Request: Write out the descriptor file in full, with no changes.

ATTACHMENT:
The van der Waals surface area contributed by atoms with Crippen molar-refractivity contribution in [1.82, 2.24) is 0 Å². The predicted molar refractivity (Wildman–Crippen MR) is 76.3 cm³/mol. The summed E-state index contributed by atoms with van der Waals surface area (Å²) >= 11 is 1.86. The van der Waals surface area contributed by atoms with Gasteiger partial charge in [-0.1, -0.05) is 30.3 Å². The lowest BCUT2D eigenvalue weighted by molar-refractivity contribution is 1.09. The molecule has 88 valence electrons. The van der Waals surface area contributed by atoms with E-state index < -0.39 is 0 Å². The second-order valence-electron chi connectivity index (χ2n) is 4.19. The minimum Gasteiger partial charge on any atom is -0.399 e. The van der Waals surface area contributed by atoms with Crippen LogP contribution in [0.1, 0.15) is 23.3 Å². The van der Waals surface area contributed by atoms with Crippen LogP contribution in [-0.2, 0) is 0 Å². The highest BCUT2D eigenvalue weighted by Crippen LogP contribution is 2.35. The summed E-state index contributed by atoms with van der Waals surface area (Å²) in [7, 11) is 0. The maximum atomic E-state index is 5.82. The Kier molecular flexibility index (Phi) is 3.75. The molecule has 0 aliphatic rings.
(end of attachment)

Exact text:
The van der Waals surface area contributed by atoms with Crippen molar-refractivity contribution in [1.82, 2.24) is 0 Å². The predicted molar refractivity (Wildman–Crippen MR) is 76.3 cm³/mol. The summed E-state index contributed by atoms with van der Waals surface area (Å²) >= 11 is 1.86. The van der Waals surface area contributed by atoms with Gasteiger partial charge in [-0.1, -0.05) is 30.3 Å². The lowest BCUT2D eigenvalue weighted by molar-refractivity contribution is 1.09. The molecule has 88 valence electrons. The van der Waals surface area contributed by atoms with E-state index < -0.39 is 0 Å². The second-order valence-electron chi connectivity index (χ2n) is 4.19. The minimum Gasteiger partial charge on any atom is -0.399 e. The van der Waals surface area contributed by atoms with Crippen LogP contribution in [0.1, 0.15) is 23.3 Å². The van der Waals surface area contributed by atoms with Crippen LogP contribution in [-0.2, 0) is 0 Å². The highest BCUT2D eigenvalue weighted by Crippen LogP contribution is 2.35. The summed E-state index contributed by atoms with van der Waals surface area (Å²) in [7, 11) is 0. The maximum atomic E-state index is 5.82. The Kier molecular flexibility index (Phi) is 3.75. The molecule has 0 aliphatic rings.